Less negative impact on the environment
As plants are grown indoors, there’s less need for pesticides, reducing the amount of harmful runoff that enters the water supply. There are also very few weed issues as there’s no soil needed.
Increased food production efficiency
Hydroponics and aquaponics are both more efficient in terms of the amount of food that can be grown in a set area when compared to traditional farming methods. Compared to other farming methods, the yields are about 30% – 40% more.
Ease of automation
Both systems can be automated relatively easily, making it possible to have a high degree of control over the entire growing process. This helps ensure that everything runs smoothly and that there are no surprises.
Low water requirements
Both systems use significantly less water than traditional agriculture, which is especially important in areas where access to freshwater is limited.
Both systems also have a longer growing period than traditional agriculture, which means that there can be more food production over a longer period. Certain food products can be grown even during off-seasons using these methods.
Disadvantages of Aquaponics and Hydroponics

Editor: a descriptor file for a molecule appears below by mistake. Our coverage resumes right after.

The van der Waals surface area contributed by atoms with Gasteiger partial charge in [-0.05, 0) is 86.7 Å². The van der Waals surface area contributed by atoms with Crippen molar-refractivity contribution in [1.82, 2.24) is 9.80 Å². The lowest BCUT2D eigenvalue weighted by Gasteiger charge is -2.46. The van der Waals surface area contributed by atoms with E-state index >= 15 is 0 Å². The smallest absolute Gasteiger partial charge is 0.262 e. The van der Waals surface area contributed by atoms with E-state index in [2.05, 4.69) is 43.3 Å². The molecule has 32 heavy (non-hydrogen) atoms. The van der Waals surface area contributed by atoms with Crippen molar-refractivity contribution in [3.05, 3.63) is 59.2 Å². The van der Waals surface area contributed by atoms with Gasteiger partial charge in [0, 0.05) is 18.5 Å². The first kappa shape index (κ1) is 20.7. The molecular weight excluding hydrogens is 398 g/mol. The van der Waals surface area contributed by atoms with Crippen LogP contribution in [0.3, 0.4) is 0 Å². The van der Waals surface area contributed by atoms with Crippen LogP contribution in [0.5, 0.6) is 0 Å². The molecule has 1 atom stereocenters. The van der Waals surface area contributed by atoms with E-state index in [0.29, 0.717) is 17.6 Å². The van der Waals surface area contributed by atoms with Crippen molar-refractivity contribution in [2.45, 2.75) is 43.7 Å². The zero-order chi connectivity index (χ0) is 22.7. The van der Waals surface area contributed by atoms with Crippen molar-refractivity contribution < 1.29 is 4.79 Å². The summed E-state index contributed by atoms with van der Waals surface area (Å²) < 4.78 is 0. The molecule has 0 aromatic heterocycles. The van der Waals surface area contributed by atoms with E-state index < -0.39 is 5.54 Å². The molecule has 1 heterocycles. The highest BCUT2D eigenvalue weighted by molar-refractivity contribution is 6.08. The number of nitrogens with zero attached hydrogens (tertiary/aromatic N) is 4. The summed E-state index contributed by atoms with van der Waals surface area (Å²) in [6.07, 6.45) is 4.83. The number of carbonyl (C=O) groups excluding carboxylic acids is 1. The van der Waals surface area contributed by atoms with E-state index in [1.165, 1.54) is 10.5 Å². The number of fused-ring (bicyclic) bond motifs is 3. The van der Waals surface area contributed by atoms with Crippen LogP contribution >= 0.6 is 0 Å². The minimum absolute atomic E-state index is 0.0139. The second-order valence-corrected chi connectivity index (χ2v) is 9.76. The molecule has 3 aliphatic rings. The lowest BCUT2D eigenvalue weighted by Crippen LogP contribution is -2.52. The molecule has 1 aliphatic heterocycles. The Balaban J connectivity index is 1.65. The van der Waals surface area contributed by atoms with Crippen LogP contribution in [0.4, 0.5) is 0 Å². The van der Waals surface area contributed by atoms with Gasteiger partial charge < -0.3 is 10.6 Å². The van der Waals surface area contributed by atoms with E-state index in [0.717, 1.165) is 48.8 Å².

Both hydroponics and aquaponics are more expensive than traditional agriculture methods.
The need for an enclosed environment means that the equipment is complicated to set up, maintain and clean compared with other growing mediums such as soil. It also makes these systems relatively costly in terms of ongoing maintenance costs. There’s a high risk of contamination if anything goes wrong during water changes, pump failures, etc.
Another major disadvantage is that both systems rely on electricity to power pumps, filters, heaters, e.t.c. Hence, they’re not particularly good options where access to reliable renewable energy sources isn’t available (or too expensive).
Finally, while some people claim environmental benefits over conventional farming methods, it should be noted that most commercial-scale operations use huge amounts of plastic and energy to make their systems work effectively. While this isn’t a problem in areas where access to these resources is abundant and cheap, it could become an issue as we look for ways to reduce our carbon footprints moving forward.
In conclusion, hydroponics and aquaponics can be useful tools for sustainably growing food. However, they do have some disadvantages compared with older methods of farming which make them less desirable to use on a commercial scale or where resources are limited.